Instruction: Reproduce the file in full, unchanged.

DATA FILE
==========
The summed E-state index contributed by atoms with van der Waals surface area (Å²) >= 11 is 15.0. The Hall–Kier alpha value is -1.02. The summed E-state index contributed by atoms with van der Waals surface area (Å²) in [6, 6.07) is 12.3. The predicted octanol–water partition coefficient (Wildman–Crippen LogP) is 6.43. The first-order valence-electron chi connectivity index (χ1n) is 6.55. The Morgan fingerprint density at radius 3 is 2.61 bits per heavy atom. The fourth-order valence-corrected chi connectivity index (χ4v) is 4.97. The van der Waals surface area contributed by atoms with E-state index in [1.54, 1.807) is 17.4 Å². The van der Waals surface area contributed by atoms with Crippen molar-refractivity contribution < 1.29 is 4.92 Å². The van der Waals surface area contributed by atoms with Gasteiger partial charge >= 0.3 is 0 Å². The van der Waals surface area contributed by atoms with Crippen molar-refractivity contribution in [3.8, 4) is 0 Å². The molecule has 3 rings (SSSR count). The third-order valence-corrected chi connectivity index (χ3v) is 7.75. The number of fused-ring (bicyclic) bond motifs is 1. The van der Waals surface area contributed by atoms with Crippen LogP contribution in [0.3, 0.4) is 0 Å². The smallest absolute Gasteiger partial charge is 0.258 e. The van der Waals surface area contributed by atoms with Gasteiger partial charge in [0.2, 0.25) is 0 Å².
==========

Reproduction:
The summed E-state index contributed by atoms with van der Waals surface area (Å²) >= 11 is 15.0. The Hall–Kier alpha value is -1.02. The summed E-state index contributed by atoms with van der Waals surface area (Å²) in [6, 6.07) is 12.3. The predicted octanol–water partition coefficient (Wildman–Crippen LogP) is 6.43. The first-order valence-electron chi connectivity index (χ1n) is 6.55. The Morgan fingerprint density at radius 3 is 2.61 bits per heavy atom. The fourth-order valence-corrected chi connectivity index (χ4v) is 4.97. The van der Waals surface area contributed by atoms with E-state index in [1.54, 1.807) is 17.4 Å². The van der Waals surface area contributed by atoms with Crippen molar-refractivity contribution < 1.29 is 4.92 Å². The van der Waals surface area contributed by atoms with Gasteiger partial charge >= 0.3 is 0 Å². The van der Waals surface area contributed by atoms with Crippen molar-refractivity contribution in [3.8, 4) is 0 Å². The molecule has 3 rings (SSSR count). The third-order valence-corrected chi connectivity index (χ3v) is 7.75. The number of fused-ring (bicyclic) bond motifs is 1. The van der Waals surface area contributed by atoms with Crippen LogP contribution in [0.3, 0.4) is 0 Å². The smallest absolute Gasteiger partial charge is 0.258 e. The van der Waals surface area contributed by atoms with Gasteiger partial charge in [0.2, 0.25) is 0 Å².